I love strawberries. They are cute and on hot summer days they give me a welcomed hint of freshness. I usually don’t think too much about what they taste like. They are just so tasty that I eat them all in a rush. But why do I actually like them? Is it that bit of a contracting mouthfeel? Their intense flavor?
Chances are that you have no idea of what terms such as contracting and flavour intensity mean. Neither had I. A strawberry is just sweet, right? But so is a banana. How then to describe their difference? Why do we like salty chips, yet shiver when we taste the salty water of the sea? What to think of the difference between the bitterness of coffee and that of dead boiled sprouts? Flavor professor Peter Klosse gives us three tools to explain.
First of all, Klosse introduces contracting and coating mouthfeel. This is the difference between sour and sweet, but also between warm and cold. A lemon is contracting, as well as a glass of fresh wine. A boiled egg provides a coating mouthfeel.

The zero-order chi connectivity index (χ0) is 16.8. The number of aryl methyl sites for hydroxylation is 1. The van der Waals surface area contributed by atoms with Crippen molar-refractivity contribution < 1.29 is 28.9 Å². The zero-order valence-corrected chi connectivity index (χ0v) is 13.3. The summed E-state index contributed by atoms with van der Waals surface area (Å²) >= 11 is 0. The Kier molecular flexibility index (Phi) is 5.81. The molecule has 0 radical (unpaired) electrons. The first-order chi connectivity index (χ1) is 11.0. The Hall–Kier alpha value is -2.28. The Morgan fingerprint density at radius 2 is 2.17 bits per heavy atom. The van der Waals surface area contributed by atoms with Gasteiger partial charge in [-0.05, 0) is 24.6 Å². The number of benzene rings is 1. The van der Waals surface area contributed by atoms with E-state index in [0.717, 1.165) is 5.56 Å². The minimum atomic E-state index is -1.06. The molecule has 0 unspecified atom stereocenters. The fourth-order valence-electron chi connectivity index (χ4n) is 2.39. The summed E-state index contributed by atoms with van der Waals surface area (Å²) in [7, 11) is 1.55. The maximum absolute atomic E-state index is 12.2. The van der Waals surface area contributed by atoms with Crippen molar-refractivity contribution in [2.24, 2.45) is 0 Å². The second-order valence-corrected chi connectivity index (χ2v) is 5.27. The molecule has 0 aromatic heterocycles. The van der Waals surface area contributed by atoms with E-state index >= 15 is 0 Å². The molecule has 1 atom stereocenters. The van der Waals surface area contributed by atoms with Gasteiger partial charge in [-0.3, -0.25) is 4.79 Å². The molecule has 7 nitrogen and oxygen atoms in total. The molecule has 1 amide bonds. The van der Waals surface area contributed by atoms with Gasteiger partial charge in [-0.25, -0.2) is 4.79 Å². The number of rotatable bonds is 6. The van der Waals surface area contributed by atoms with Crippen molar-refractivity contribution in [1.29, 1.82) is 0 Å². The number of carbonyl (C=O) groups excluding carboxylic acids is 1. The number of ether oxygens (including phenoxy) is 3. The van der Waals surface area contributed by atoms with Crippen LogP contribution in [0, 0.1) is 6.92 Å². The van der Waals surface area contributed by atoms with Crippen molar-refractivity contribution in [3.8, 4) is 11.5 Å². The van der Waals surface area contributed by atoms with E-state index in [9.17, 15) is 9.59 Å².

2. Flavour intensity
Secondly Klosse names flavor intensity. Take the boiled egg and the strawberry. Or dark chocolate and milk chocolate. Which one has a more intense taste?
3. Flavour type
Lastly, Klosse mentions flavour type. Strawberries have a fresh flavour. A banana has a ripe flavour, like nuts. A banana’s flavour type is always ripe, even if you like them green (as I do).
So, what is your favourite; is it contracting or coating; fresh or ripe? Let me know in your comments!
By: Hanna Hesemans
To know more about Peter Klosse, read ‘The Essence of Gastronomy’. Also, do not forget to come to the lecture of Garmt Dijksterhuis and Peter Klosse on the 30th of March (Tomorrow), at the Kunstenkwartier in the Bogaardenstraat.
Photo credits: Strawberries, Hanna Hesemans (2016)